Today in History, November 25-27

Foreign Exchanges is on Thanksgiving break, but I didn’t want things to be completely quiet this week so here are a few anniversaries of note. Also I wanted to remind those who aren’t subscribed that a monthly or yearly FX subscription is on sale this week for 25% off the regular price! Support FX and unlock more updates, podcasts, essays, and our weekly “Ask Derek Anything” feature today:

November 25, 1120: The White Ship sinks after striking a rock off the coast of Normandy en route to England. What made this particular shipwreck notable is that the vessel was carrying William Ætheling, the only legitimate son of King Henry I of England, as well as Henry’s illegitimate son Richard of Lincoln. This meant that when Henry died in 1135 his only heir was his daughter Matilda, which was problematic because she was married to the Count of Anjou, Geoffrey Plantagenet. Oh, and also because she was a lady. English nobles didn’t like Geoffrey but they really didn’t like the idea of being ruled by a woman and getting her cooties all over themselves. They decided instead to make Henry’s nephew, Stephen of Blois, their new king, kicking off an 1135-1153 civil war known as “The Anarchy,” essentially pitting Norman England against Norman Normandy. That war ended in a compromise, the Treaty of Wallingford, which left Stephen as king but ensured the succession of Matilda’s son, the future Henry II.

An illustration of the White Ship sinking, done in the 14th century (Wikimedia Commons)

November 25, 1177: The Battle of Montgisard

November 25, 1491: The Treaty of Granada

November 25, 1510: Portuguese forces under Afonso de Albuquerque capture the port city of Goa from the Bijapur Sultanate for the second time. Goa became the capital of Portuguese India, a colonial possession that survived in one form or another from the early 16th century until 1961 though it lost most of its towns and cities in the 17th and 18th centuries.

November 26, 1939: The Russian village of Mainila is struck multiple times by artillery shells, which Russian authorities blamed on the Finnish military. In reality the Red Army had staged an attack on the village as a justification for tearing up Russia’s non-aggression treaty with Finland, leading to a planned Russian invasion and kicking off the “Winter War.” The conflict ended in March 1940 with Finland agreeing to make some territorial concessions to the Russians—either more than Moscow wanted or much less than it was hoping to gain, there’s some academic debate about this. The Soviet military was, however, thoroughly embarrassed by the difficulty with which it handled the far weaker (on paper, anyway) Finnish military. Among other outcomes, the Red Army’s faceplant helped convince Adolf Hitler that Russia was vulnerable to invasion, which needless to say didn’t quite turn out the way he’d assumed it would.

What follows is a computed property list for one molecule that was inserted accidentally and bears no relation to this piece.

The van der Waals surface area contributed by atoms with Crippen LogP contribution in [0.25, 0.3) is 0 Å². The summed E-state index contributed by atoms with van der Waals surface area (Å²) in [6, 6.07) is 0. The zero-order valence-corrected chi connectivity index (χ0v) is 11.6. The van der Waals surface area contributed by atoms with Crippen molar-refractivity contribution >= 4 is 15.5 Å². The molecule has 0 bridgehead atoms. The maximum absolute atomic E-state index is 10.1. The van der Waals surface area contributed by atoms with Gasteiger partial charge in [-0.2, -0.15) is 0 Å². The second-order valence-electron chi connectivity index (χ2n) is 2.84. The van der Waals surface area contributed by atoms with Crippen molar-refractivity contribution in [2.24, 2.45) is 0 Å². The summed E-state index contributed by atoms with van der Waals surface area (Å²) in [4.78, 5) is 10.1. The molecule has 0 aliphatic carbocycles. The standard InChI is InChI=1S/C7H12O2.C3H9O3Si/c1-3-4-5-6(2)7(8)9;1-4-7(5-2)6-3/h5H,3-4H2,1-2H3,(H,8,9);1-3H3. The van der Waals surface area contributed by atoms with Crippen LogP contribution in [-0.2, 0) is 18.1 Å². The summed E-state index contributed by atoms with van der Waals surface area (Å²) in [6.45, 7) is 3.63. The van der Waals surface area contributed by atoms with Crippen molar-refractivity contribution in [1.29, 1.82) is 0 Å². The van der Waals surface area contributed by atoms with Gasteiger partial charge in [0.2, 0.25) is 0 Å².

November 26, 2008: Ten members of the Pakistani terrorist group Lashkar-e-Taiba begin a four day killing spree of bombings and shootings across the Indian city of Mumbai. When it ended on November 29, at least 174 people had been killed (including nine of the attackers) and over 300 more wounded. The attack continues to affect relations between India and Pakistan today, between Pakistan’s failure either to extradite or to punish appropriately (alleged) LeT leader Hafiz Saeed as well as lingering suspicions that elements of the Pakistani deep state may have been directly involved in the attack. A Pakistani court also released the alleged ringleader of the Mumbai attack, LeT commander Zakiur Rehman Lakhvi, on bail in 2015, which hasn’t helped relations either.

November 27, 602: A very disaffected Byzantine army under Phocas executes Emperor Maurice, but only after forcing him to watch the execution of six of his sons. They seem nice. This mutiny set in motion the events that led to the 602-628 Byzantine war against the Sasanian (Persian) Empire, as almost immediately after Phocas became emperor the Byzantine governor of Mesopotamia, Narses, declared a rebellion. He appealed to the Persians—whose emperor, Khosrow II, had been crowned in part due to Maurice’s aid—for help, and there’s your war. The extended conflict saw the Persians conquer the Levant and Egypt before they overextended themselves and gave the Byzantine Emperor Heraclius, who overthrew Phocas in 610, an opening to counterattack and restore the status quo ante bellum. The conflict battered the two great empires, which worked to the benefit of the new regional power that was just beginning to emerge in western Arabia.

November 27, 1095: During the Council of Clermont, Pope Urban II issues his call for what we know as the First Crusade.